On the walk up, the wind had picked up a bit and a layer of cloud settled on the peaks at about the 13,500-foot level.  Chilly gusts of wind would push us along on our trip up the road but we were content that the clouds would lift for the promised good weekend weather.  Sometime around midnight, a rush of wind descended on our camp and built to a steady roar before being cut off in a flash of lightning and clap of thunder, at most one second later.  Now bear in mind, we all live in Cheyenne and that means that a couple weeks of 50 mph winds is what we call normal.  The storm lasted perhaps ten minutes before taking a half hour respite, and then the thunder and lightning came on again for round two.  Of course, what fun is a storm without precipitation?
The freezing ice pellets played their tune on our tents before stepping aside for that eerie silence that translates to fresh snow.  I rolled over and before falling asleep, attempted to convince myself that the morning would dawn clear and we would be off for some spring snow climbing.  The sad thing about that kind of lie is that even I know better than to believe me!   By morning, an inch of fresh snow lay on my pack (yes, I’m smart enough to lay it straps down but no, I’m not smart enough to cover it with a garbage bag).  We looked at the clouds obscuring all but the base of Little Bear and completely filling the valley leading toward Blanca and knew this was going to be, at best, one of those “give it a try” days.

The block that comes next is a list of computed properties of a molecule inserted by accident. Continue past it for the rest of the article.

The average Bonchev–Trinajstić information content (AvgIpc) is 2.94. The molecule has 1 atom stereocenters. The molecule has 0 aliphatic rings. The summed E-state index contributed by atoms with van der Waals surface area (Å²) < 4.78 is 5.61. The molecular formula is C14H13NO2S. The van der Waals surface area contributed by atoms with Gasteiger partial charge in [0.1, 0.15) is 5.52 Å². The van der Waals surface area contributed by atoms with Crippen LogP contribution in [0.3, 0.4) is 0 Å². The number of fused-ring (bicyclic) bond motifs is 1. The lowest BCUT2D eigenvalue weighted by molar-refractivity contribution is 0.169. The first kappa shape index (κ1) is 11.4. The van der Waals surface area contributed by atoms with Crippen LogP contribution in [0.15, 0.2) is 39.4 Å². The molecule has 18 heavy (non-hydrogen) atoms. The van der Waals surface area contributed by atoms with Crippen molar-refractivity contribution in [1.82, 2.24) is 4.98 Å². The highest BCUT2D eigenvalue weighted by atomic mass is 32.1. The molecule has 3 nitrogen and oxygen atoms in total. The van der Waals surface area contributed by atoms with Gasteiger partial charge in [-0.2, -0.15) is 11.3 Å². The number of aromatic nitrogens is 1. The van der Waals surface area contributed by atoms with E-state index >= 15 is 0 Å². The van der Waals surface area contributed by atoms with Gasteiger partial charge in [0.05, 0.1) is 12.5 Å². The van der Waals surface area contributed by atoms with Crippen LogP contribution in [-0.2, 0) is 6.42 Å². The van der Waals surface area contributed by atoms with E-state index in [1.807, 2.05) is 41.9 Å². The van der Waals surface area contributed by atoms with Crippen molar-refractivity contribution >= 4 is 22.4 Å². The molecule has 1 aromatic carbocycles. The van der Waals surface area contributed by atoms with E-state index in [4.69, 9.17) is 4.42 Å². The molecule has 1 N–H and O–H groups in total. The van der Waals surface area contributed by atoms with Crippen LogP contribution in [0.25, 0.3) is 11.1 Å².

The clouds lift for a moment and the headwall above the Blue Lakes comes into view

The year before, I climbed Ellingwood in May and I knew the basics of the route as I headed out under the beam of my headlamp.  Gary and Diana did not have as far to go and got a later start at around 6:30, en route to the first couloir of Little Bear.  The snow up through the woods on the far side of the lake was tracked but still solid and I was soon atop the first climbing segment and headed for the headwall beyond the Blue Lakes.  The headwall can be passed on the right or left, however as I was a solo act, I skipped the right couloir route (a snow climb) in favor a linked summer trail segments on the left.  Gary and I had agreed to “back at camp” times and I was determined to stick to snow routes that would provide a clear track of my route.  I topped the headwall and moved on past a small lake, skirting it on the right side and crossing the hummock to descend toward the left side of Crater Lake.  For readers not familiar with these climbs and planning to take a first shot in the spring, bear in mind the locales of these lakes and forget any thoughts of a quick didy-bop across those flat surfaces.  I spotted more than one portion of soaked through snow and the unwary climber could find himself in real cold water without considering the hidden hazards of a winter lake traverse.

The clouds momentarily lift looking back over Crater Lake. Time to turn around . . .